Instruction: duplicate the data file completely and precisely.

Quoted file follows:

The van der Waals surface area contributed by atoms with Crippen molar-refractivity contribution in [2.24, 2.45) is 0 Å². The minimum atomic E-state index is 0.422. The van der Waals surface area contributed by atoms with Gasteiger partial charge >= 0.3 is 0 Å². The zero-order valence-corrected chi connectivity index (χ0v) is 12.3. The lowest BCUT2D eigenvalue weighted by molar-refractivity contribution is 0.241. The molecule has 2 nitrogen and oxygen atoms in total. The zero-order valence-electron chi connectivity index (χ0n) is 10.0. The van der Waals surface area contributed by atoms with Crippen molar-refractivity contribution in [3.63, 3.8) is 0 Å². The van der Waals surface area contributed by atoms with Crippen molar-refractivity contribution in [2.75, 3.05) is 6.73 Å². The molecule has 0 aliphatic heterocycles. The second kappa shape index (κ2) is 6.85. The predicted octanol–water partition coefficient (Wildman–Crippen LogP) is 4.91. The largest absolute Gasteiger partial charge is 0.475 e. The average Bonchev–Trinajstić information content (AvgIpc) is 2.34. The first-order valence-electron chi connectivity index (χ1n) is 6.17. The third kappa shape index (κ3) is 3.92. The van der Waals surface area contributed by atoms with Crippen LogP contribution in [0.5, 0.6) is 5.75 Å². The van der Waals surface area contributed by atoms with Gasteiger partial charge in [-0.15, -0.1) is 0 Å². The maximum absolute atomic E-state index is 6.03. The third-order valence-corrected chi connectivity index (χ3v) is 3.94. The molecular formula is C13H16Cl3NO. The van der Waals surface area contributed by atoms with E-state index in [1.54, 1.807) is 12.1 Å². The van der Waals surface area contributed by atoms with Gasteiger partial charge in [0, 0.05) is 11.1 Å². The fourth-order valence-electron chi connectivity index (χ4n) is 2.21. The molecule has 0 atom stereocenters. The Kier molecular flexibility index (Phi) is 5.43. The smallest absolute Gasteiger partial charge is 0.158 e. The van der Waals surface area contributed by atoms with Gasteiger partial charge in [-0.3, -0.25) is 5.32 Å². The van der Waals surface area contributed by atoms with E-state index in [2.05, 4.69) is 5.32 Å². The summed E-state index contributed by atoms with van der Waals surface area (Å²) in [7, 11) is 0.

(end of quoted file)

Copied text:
The van der Waals surface area contributed by atoms with Crippen molar-refractivity contribution in [2.24, 2.45) is 0 Å². The minimum atomic E-state index is 0.422. The van der Waals surface area contributed by atoms with Gasteiger partial charge >= 0.3 is 0 Å². The zero-order valence-corrected chi connectivity index (χ0v) is 12.3. The lowest BCUT2D eigenvalue weighted by molar-refractivity contribution is 0.241. The molecule has 2 nitrogen and oxygen atoms in total. The zero-order valence-electron chi connectivity index (χ0n) is 10.0. The van der Waals surface area contributed by atoms with Crippen molar-refractivity contribution in [3.63, 3.8) is 0 Å². The van der Waals surface area contributed by atoms with Crippen molar-refractivity contribution in [2.75, 3.05) is 6.73 Å². The molecule has 0 aliphatic heterocycles. The second kappa shape index (κ2) is 6.85. The predicted octanol–water partition coefficient (Wildman–Crippen LogP) is 4.91. The largest absolute Gasteiger partial charge is 0.475 e. The average Bonchev–Trinajstić information content (AvgIpc) is 2.34. The first-order valence-electron chi connectivity index (χ1n) is 6.17. The third kappa shape index (κ3) is 3.92. The van der Waals surface area contributed by atoms with Crippen LogP contribution in [0.5, 0.6) is 5.75 Å². The van der Waals surface area contributed by atoms with Gasteiger partial charge in [-0.15, -0.1) is 0 Å². The maximum absolute atomic E-state index is 6.03. The third-order valence-corrected chi connectivity index (χ3v) is 3.94. The molecular formula is C13H16Cl3NO. The van der Waals surface area contributed by atoms with E-state index in [1.54, 1.807) is 12.1 Å². The van der Waals surface area contributed by atoms with Gasteiger partial charge in [0, 0.05) is 11.1 Å². The fourth-order valence-electron chi connectivity index (χ4n) is 2.21. The molecule has 0 atom stereocenters. The Kier molecular flexibility index (Phi) is 5.43. The smallest absolute Gasteiger partial charge is 0.158 e. The van der Waals surface area contributed by atoms with Gasteiger partial charge in [-0.3, -0.25) is 5.32 Å². The van der Waals surface area contributed by atoms with E-state index in [2.05, 4.69) is 5.32 Å². The summed E-state index contributed by atoms with van der Waals surface area (Å²) in [7, 11) is 0.